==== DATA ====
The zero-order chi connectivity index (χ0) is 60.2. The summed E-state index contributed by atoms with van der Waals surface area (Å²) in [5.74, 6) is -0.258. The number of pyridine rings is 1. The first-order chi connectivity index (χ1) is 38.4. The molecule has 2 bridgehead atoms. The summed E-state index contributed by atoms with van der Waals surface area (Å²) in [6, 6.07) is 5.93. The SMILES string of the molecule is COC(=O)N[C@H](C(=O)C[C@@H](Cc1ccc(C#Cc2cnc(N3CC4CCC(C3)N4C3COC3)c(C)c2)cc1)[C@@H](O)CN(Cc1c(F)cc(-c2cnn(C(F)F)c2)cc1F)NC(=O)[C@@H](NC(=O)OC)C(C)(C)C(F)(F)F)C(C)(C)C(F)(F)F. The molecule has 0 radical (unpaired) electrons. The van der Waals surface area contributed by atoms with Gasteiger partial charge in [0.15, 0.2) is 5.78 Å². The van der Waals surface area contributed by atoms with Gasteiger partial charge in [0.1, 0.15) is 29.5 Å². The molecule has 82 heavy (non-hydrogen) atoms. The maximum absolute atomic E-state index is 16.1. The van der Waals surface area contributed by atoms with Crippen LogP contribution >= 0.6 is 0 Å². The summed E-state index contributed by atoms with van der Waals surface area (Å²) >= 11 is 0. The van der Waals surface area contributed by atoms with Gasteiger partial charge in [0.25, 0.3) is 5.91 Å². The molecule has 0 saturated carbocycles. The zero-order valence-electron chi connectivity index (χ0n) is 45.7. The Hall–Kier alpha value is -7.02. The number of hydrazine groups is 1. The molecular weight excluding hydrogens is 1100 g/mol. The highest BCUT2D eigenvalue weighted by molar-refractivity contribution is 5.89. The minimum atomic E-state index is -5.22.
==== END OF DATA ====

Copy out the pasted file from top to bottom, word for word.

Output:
The zero-order chi connectivity index (χ0) is 60.2. The summed E-state index contributed by atoms with van der Waals surface area (Å²) in [5.74, 6) is -0.258. The number of pyridine rings is 1. The first-order chi connectivity index (χ1) is 38.4. The molecule has 2 bridgehead atoms. The summed E-state index contributed by atoms with van der Waals surface area (Å²) in [6, 6.07) is 5.93. The SMILES string of the molecule is COC(=O)N[C@H](C(=O)C[C@@H](Cc1ccc(C#Cc2cnc(N3CC4CCC(C3)N4C3COC3)c(C)c2)cc1)[C@@H](O)CN(Cc1c(F)cc(-c2cnn(C(F)F)c2)cc1F)NC(=O)[C@@H](NC(=O)OC)C(C)(C)C(F)(F)F)C(C)(C)C(F)(F)F. The molecule has 0 radical (unpaired) electrons. The van der Waals surface area contributed by atoms with Gasteiger partial charge in [0.15, 0.2) is 5.78 Å². The van der Waals surface area contributed by atoms with Gasteiger partial charge in [0.1, 0.15) is 29.5 Å². The molecule has 82 heavy (non-hydrogen) atoms. The maximum absolute atomic E-state index is 16.1. The van der Waals surface area contributed by atoms with Crippen LogP contribution >= 0.6 is 0 Å². The summed E-state index contributed by atoms with van der Waals surface area (Å²) >= 11 is 0. The van der Waals surface area contributed by atoms with Gasteiger partial charge in [0.25, 0.3) is 5.91 Å². The molecule has 0 saturated carbocycles. The zero-order valence-electron chi connectivity index (χ0n) is 45.7. The Hall–Kier alpha value is -7.02. The number of hydrazine groups is 1. The molecular weight excluding hydrogens is 1100 g/mol. The highest BCUT2D eigenvalue weighted by molar-refractivity contribution is 5.89. The minimum atomic E-state index is -5.22.